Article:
The Vatican has reaffirmed its position that Jerusalem should be an international holy city for Christians, Muslims and Jews.
Both before and during a visit to Israel this week, the Vatican’s foreign minister, Archbishop Jean-Louis Tauran, said the Vatican had not changed its position on the city.
Although the reaffirmation of the Vatican position was tied to Tauran’s trip, it also appeared to be a response to a report by Leah Rabin that Pope John Paul II had told her he considered Jerusalem as “the capital of Israel and as the capital of three faiths.”
Leah Rabin, the window of the slain Prime Minister Yitzhak Rabin, and their two children had a private audience last week with the pontiff.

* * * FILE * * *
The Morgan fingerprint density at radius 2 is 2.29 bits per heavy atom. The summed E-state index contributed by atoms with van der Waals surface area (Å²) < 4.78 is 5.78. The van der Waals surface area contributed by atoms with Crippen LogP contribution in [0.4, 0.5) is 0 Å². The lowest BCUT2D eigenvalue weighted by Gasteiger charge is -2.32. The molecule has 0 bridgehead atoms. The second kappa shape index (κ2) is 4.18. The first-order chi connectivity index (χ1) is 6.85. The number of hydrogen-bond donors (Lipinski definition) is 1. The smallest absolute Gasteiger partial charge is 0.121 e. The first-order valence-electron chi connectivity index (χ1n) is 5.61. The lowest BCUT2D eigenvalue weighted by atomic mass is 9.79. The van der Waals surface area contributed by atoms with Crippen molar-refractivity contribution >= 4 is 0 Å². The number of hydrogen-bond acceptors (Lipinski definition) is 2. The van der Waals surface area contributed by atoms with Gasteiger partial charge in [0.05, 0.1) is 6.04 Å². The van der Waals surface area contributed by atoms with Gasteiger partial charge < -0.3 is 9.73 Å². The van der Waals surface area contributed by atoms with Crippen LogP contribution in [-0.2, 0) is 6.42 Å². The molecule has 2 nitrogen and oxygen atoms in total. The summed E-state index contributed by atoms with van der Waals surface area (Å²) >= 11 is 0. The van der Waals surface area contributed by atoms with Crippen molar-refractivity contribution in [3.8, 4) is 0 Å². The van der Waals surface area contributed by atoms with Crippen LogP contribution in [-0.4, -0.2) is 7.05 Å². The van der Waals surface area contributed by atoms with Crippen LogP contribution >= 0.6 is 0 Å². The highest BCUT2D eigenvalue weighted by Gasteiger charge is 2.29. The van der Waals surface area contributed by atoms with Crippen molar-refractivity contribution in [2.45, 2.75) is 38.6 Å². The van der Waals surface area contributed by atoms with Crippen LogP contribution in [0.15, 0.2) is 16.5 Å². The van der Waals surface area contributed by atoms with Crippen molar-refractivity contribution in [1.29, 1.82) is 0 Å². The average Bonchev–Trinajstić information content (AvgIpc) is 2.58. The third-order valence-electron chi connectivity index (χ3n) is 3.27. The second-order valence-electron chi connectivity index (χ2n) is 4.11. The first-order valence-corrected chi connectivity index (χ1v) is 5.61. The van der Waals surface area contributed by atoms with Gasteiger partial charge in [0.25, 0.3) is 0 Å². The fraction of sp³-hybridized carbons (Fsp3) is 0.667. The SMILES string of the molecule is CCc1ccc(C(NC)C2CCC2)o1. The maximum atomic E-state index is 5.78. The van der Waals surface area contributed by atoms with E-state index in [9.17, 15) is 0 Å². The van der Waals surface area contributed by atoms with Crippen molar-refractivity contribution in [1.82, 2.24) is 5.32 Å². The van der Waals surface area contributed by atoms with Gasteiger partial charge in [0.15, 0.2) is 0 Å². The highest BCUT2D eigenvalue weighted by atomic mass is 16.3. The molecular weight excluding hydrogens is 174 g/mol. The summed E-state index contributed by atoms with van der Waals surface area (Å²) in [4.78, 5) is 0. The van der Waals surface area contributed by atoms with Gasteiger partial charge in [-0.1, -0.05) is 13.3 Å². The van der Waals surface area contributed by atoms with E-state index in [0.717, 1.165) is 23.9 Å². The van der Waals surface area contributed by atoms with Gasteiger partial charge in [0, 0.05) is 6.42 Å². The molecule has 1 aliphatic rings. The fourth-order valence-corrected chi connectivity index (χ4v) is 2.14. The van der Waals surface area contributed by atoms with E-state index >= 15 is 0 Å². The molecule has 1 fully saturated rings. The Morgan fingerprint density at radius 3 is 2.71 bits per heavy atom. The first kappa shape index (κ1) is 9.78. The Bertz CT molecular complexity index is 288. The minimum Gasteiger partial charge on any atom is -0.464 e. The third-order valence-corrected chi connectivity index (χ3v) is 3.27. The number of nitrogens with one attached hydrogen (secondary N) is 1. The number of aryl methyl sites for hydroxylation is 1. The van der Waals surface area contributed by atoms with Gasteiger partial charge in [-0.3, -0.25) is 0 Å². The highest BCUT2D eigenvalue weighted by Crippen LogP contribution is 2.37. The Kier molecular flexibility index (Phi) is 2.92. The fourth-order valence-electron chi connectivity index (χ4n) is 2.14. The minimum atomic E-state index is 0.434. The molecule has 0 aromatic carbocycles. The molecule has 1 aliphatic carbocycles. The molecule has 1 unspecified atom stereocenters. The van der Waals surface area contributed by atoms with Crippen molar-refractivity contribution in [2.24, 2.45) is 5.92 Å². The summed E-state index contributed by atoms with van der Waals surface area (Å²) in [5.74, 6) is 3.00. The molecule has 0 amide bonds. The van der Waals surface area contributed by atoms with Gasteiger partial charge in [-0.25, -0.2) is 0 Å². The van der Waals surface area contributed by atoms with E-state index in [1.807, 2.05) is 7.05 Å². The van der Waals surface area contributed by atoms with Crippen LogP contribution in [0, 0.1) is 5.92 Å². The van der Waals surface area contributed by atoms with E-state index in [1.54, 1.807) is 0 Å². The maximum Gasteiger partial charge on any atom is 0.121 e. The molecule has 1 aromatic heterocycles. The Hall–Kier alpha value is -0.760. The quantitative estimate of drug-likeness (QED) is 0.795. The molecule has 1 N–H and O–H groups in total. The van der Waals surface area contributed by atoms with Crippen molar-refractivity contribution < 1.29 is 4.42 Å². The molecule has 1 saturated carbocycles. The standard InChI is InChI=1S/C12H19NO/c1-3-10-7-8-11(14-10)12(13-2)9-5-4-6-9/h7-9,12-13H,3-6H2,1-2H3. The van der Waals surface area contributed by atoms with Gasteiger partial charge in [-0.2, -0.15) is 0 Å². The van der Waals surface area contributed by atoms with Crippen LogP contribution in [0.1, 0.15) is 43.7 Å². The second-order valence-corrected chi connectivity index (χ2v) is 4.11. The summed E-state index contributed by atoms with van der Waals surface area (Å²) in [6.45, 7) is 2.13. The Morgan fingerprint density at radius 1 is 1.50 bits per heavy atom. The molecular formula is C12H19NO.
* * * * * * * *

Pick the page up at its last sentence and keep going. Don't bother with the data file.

The reference to Jerusalem as the capital of the Jewish state – though not an official recognition – would mark a sharp change in official Vatican policy, which does not recognize the city as Israel’s capital.
Vatican spokesman Joacquin Navarro-Valls later attempted to downplay the significance of the remark. “The position of the Holy See has been known for years,” he said. Navarro’s statement, however, did not refer to Rabin or her report of what the pope told her.
At the meeting with Rabin, the pope also repeated his intention to visit Jerusalem, but no date was mentioned.
Tauran said while he was in Israel that if the pontiff visited, it would be as a pilgrim.
In Israel, Tauran met with Israeli religious and political figures, including Jerusalem Mayor Ehud Olmert.
The Vatican and Israel established full diplomatic relations last year.